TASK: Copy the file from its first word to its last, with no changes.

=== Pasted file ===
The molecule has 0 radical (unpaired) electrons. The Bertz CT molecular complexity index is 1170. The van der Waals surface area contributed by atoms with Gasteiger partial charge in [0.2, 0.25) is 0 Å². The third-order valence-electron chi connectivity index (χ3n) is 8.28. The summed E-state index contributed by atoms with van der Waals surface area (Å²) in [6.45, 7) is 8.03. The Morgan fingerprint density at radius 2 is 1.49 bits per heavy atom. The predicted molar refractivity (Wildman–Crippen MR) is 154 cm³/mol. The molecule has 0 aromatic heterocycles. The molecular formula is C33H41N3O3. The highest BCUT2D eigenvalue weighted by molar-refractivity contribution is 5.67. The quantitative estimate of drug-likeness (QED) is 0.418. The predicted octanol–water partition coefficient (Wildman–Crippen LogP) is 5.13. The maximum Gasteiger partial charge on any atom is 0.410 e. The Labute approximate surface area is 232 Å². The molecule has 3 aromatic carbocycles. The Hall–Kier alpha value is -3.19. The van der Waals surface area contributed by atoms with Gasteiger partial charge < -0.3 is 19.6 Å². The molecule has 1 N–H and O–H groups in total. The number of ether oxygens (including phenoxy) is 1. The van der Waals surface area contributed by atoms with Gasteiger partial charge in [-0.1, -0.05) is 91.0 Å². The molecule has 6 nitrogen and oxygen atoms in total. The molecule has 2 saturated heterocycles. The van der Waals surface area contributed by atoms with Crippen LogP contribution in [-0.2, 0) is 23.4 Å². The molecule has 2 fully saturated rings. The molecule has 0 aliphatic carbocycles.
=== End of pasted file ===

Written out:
The molecule has 0 radical (unpaired) electrons. The Bertz CT molecular complexity index is 1170. The van der Waals surface area contributed by atoms with Gasteiger partial charge in [0.2, 0.25) is 0 Å². The third-order valence-electron chi connectivity index (χ3n) is 8.28. The summed E-state index contributed by atoms with van der Waals surface area (Å²) in [6.45, 7) is 8.03. The Morgan fingerprint density at radius 2 is 1.49 bits per heavy atom. The predicted molar refractivity (Wildman–Crippen MR) is 154 cm³/mol. The molecule has 0 aromatic heterocycles. The molecular formula is C33H41N3O3. The highest BCUT2D eigenvalue weighted by molar-refractivity contribution is 5.67. The quantitative estimate of drug-likeness (QED) is 0.418. The predicted octanol–water partition coefficient (Wildman–Crippen LogP) is 5.13. The maximum Gasteiger partial charge on any atom is 0.410 e. The Labute approximate surface area is 232 Å². The molecule has 3 aromatic carbocycles. The Hall–Kier alpha value is -3.19. The van der Waals surface area contributed by atoms with Gasteiger partial charge < -0.3 is 19.6 Å². The molecule has 1 N–H and O–H groups in total. The number of ether oxygens (including phenoxy) is 1. The van der Waals surface area contributed by atoms with Gasteiger partial charge in [-0.1, -0.05) is 91.0 Å². The molecule has 6 nitrogen and oxygen atoms in total. The molecule has 2 saturated heterocycles. The van der Waals surface area contributed by atoms with Crippen LogP contribution in [-0.2, 0) is 23.4 Å². The molecule has 2 fully saturated rings. The molecule has 0 aliphatic carbocycles.